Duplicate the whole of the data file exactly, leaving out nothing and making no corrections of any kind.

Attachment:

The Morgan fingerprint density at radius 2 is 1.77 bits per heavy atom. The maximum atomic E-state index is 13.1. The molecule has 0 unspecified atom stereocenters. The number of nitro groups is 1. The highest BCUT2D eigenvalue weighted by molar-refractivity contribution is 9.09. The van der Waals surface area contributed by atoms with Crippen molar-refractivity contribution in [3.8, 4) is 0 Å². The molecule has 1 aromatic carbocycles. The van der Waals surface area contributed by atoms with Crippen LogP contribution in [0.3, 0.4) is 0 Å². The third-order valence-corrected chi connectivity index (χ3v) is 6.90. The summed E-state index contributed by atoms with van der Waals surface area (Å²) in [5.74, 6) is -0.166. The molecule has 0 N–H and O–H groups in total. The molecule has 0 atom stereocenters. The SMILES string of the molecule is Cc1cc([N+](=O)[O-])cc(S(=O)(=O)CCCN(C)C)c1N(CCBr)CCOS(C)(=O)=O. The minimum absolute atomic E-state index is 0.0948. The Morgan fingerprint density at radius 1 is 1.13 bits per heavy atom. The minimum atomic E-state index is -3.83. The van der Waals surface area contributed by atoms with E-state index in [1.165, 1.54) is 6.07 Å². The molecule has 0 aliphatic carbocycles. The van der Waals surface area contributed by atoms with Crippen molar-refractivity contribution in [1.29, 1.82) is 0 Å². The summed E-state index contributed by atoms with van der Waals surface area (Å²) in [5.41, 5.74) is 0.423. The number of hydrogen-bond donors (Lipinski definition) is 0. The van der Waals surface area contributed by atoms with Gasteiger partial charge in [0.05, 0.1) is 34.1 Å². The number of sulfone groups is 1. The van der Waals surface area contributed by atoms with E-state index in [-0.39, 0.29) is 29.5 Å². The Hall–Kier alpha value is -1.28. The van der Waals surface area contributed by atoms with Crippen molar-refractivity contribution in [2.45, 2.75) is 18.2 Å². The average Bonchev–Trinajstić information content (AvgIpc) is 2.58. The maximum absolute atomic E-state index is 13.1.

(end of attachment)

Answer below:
The Morgan fingerprint density at radius 2 is 1.77 bits per heavy atom. The maximum atomic E-state index is 13.1. The molecule has 0 unspecified atom stereocenters. The number of nitro groups is 1. The highest BCUT2D eigenvalue weighted by molar-refractivity contribution is 9.09. The van der Waals surface area contributed by atoms with Crippen molar-refractivity contribution in [3.8, 4) is 0 Å². The molecule has 1 aromatic carbocycles. The van der Waals surface area contributed by atoms with Crippen LogP contribution in [0.3, 0.4) is 0 Å². The third-order valence-corrected chi connectivity index (χ3v) is 6.90. The summed E-state index contributed by atoms with van der Waals surface area (Å²) in [5.74, 6) is -0.166. The molecule has 0 N–H and O–H groups in total. The molecule has 0 atom stereocenters. The SMILES string of the molecule is Cc1cc([N+](=O)[O-])cc(S(=O)(=O)CCCN(C)C)c1N(CCBr)CCOS(C)(=O)=O. The minimum absolute atomic E-state index is 0.0948. The Morgan fingerprint density at radius 1 is 1.13 bits per heavy atom. The minimum atomic E-state index is -3.83. The van der Waals surface area contributed by atoms with E-state index in [1.165, 1.54) is 6.07 Å². The molecule has 0 aliphatic carbocycles. The van der Waals surface area contributed by atoms with Crippen molar-refractivity contribution in [1.29, 1.82) is 0 Å². The summed E-state index contributed by atoms with van der Waals surface area (Å²) in [5.41, 5.74) is 0.423. The number of hydrogen-bond donors (Lipinski definition) is 0. The van der Waals surface area contributed by atoms with Gasteiger partial charge in [0.05, 0.1) is 34.1 Å². The number of sulfone groups is 1. The van der Waals surface area contributed by atoms with E-state index in [-0.39, 0.29) is 29.5 Å². The Hall–Kier alpha value is -1.28. The van der Waals surface area contributed by atoms with Crippen molar-refractivity contribution in [2.45, 2.75) is 18.2 Å². The average Bonchev–Trinajstić information content (AvgIpc) is 2.58. The maximum absolute atomic E-state index is 13.1.